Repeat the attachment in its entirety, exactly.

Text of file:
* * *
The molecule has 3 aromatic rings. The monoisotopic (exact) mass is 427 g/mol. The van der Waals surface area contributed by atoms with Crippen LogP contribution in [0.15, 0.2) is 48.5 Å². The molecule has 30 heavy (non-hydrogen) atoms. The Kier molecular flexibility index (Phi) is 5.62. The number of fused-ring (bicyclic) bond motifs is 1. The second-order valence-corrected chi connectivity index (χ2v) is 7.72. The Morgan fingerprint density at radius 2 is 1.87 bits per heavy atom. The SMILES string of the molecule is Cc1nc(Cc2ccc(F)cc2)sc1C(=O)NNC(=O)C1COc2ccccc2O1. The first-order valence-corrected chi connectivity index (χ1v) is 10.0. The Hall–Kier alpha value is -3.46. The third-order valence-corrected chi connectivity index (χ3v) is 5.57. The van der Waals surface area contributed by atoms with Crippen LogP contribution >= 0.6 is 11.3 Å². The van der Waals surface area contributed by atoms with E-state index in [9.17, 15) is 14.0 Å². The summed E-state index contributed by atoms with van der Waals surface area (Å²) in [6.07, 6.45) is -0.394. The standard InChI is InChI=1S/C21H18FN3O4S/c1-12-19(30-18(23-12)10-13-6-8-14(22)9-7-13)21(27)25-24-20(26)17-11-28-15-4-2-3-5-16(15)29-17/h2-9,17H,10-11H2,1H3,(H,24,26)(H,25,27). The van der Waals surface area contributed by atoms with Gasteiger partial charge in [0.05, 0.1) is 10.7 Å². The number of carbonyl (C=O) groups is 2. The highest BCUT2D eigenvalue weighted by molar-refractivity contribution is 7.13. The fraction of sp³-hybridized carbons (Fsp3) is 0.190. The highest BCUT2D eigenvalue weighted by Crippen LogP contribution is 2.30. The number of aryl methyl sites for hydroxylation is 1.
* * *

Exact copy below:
The molecule has 3 aromatic rings. The monoisotopic (exact) mass is 427 g/mol. The van der Waals surface area contributed by atoms with Crippen LogP contribution in [0.15, 0.2) is 48.5 Å². The molecule has 30 heavy (non-hydrogen) atoms. The Kier molecular flexibility index (Phi) is 5.62. The number of fused-ring (bicyclic) bond motifs is 1. The second-order valence-corrected chi connectivity index (χ2v) is 7.72. The Morgan fingerprint density at radius 2 is 1.87 bits per heavy atom. The SMILES string of the molecule is Cc1nc(Cc2ccc(F)cc2)sc1C(=O)NNC(=O)C1COc2ccccc2O1. The first-order valence-corrected chi connectivity index (χ1v) is 10.0. The Hall–Kier alpha value is -3.46. The third-order valence-corrected chi connectivity index (χ3v) is 5.57. The van der Waals surface area contributed by atoms with Crippen LogP contribution >= 0.6 is 11.3 Å². The van der Waals surface area contributed by atoms with E-state index in [9.17, 15) is 14.0 Å². The summed E-state index contributed by atoms with van der Waals surface area (Å²) in [6.07, 6.45) is -0.394. The standard InChI is InChI=1S/C21H18FN3O4S/c1-12-19(30-18(23-12)10-13-6-8-14(22)9-7-13)21(27)25-24-20(26)17-11-28-15-4-2-3-5-16(15)29-17/h2-9,17H,10-11H2,1H3,(H,24,26)(H,25,27). The van der Waals surface area contributed by atoms with Gasteiger partial charge in [0.05, 0.1) is 10.7 Å². The number of carbonyl (C=O) groups is 2. The highest BCUT2D eigenvalue weighted by molar-refractivity contribution is 7.13. The fraction of sp³-hybridized carbons (Fsp3) is 0.190. The highest BCUT2D eigenvalue weighted by Crippen LogP contribution is 2.30. The number of aryl methyl sites for hydroxylation is 1.